The Tragedy of Great Power Politics

The Tragedy of Great Power Politics

"The Tragedy of Great Power Politics," by John Mearsheimer, is written in a lucid, elegant, and powerful manner: that none of the great powers can avoid being trapped in a conflict of permanent rivalry. Consistent with the view of structural realism, which posits the existence of systemic anarchy, all great powers are left to their own device to seek the best recourse forward. Even if they were to cooperate on any security issues, their collaboration will be temporary, and never permanent.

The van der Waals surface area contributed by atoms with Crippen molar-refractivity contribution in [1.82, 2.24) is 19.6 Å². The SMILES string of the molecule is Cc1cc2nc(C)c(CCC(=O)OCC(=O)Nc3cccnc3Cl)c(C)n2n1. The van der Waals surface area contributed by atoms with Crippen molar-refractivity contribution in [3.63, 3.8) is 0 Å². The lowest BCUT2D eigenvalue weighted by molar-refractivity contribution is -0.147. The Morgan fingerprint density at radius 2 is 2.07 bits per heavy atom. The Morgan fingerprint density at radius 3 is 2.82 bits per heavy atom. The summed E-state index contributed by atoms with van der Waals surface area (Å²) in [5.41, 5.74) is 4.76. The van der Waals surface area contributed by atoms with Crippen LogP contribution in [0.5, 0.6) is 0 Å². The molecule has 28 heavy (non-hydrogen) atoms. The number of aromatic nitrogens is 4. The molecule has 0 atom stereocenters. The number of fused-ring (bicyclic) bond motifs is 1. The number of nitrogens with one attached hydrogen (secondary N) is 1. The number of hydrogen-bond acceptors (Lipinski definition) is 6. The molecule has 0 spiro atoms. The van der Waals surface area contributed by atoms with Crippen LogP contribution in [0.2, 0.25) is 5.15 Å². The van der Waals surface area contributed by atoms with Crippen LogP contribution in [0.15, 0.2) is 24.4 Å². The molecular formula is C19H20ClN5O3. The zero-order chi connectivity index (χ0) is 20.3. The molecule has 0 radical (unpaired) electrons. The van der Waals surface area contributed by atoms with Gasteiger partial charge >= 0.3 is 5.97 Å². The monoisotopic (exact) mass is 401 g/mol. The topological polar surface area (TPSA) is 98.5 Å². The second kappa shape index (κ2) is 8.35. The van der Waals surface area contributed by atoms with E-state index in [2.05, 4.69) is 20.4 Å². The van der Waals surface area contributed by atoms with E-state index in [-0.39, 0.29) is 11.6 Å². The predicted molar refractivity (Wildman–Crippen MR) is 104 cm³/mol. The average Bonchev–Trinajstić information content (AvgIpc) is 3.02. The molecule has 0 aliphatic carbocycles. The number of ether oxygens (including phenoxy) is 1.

Invariably, the rise of China, will lead the world, especially US, to see it, not merely as a bastion of vast economic opportunities, but a potential rival in almost every sphere. Of course, the theory of John Mearsheimer is not without its flaws. Many in Asia are receptive to the rise of China, especially those that are not caught in any maritime conflicts with China. Pakistan, in particular, has always had a strong and powerful relationship with China. China refers to Pakistan as its "iron brother."

But to such an exception, John Mearsheimer argued that this is because of the existence of another intervening variable. In this case, both China and Pakistan have reasons to be wary of India. So, their interest converged at precisely the area where both powers diverged from India.

At any rate, this is a fascinating and superb book. Any who reads it will begin to see its prophetic nature; where US and China are constantly at odds with one another over a host of issues, especially South China Sea.